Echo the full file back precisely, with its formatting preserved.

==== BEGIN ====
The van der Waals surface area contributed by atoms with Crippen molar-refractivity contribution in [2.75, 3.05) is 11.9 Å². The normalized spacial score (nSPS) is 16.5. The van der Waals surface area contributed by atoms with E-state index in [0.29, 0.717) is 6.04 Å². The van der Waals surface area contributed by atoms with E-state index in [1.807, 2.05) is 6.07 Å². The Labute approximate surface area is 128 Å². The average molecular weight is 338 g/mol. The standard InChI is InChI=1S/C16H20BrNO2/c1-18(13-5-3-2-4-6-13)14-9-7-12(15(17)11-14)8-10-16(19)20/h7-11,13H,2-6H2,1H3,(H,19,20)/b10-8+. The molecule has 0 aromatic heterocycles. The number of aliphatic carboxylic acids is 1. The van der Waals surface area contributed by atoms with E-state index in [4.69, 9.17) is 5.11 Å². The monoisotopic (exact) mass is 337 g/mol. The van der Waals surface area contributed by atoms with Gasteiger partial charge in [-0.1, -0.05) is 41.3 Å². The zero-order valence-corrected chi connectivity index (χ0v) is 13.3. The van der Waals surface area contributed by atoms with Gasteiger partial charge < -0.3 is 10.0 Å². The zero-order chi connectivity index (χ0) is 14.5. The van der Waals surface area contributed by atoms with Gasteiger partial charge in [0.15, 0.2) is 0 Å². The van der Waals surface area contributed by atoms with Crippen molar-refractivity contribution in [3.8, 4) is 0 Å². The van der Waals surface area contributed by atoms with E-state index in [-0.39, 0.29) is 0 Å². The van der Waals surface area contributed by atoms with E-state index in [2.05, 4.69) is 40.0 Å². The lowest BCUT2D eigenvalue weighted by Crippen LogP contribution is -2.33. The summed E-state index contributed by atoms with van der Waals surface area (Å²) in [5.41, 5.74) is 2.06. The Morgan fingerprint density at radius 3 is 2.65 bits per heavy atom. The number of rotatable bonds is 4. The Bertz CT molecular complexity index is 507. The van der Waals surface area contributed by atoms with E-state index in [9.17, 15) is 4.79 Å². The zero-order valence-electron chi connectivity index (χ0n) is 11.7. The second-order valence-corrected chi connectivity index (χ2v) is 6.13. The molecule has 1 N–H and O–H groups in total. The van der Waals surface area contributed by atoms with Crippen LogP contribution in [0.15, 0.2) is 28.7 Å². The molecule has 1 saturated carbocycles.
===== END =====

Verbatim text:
The van der Waals surface area contributed by atoms with Crippen molar-refractivity contribution in [2.75, 3.05) is 11.9 Å². The normalized spacial score (nSPS) is 16.5. The van der Waals surface area contributed by atoms with E-state index in [0.29, 0.717) is 6.04 Å². The van der Waals surface area contributed by atoms with E-state index in [1.807, 2.05) is 6.07 Å². The Labute approximate surface area is 128 Å². The average molecular weight is 338 g/mol. The standard InChI is InChI=1S/C16H20BrNO2/c1-18(13-5-3-2-4-6-13)14-9-7-12(15(17)11-14)8-10-16(19)20/h7-11,13H,2-6H2,1H3,(H,19,20)/b10-8+. The molecule has 0 aromatic heterocycles. The number of aliphatic carboxylic acids is 1. The van der Waals surface area contributed by atoms with E-state index in [4.69, 9.17) is 5.11 Å². The monoisotopic (exact) mass is 337 g/mol. The van der Waals surface area contributed by atoms with Gasteiger partial charge in [-0.1, -0.05) is 41.3 Å². The zero-order valence-corrected chi connectivity index (χ0v) is 13.3. The van der Waals surface area contributed by atoms with Gasteiger partial charge < -0.3 is 10.0 Å². The zero-order chi connectivity index (χ0) is 14.5. The van der Waals surface area contributed by atoms with Gasteiger partial charge in [0.15, 0.2) is 0 Å². The van der Waals surface area contributed by atoms with Crippen molar-refractivity contribution in [3.8, 4) is 0 Å². The van der Waals surface area contributed by atoms with E-state index in [-0.39, 0.29) is 0 Å². The van der Waals surface area contributed by atoms with E-state index in [2.05, 4.69) is 40.0 Å². The lowest BCUT2D eigenvalue weighted by Crippen LogP contribution is -2.33. The summed E-state index contributed by atoms with van der Waals surface area (Å²) in [5.41, 5.74) is 2.06. The Morgan fingerprint density at radius 3 is 2.65 bits per heavy atom. The number of rotatable bonds is 4. The Bertz CT molecular complexity index is 507. The van der Waals surface area contributed by atoms with E-state index in [9.17, 15) is 4.79 Å². The zero-order valence-electron chi connectivity index (χ0n) is 11.7. The second-order valence-corrected chi connectivity index (χ2v) is 6.13. The molecule has 1 N–H and O–H groups in total. The van der Waals surface area contributed by atoms with Crippen LogP contribution in [0.15, 0.2) is 28.7 Å². The molecule has 1 saturated carbocycles.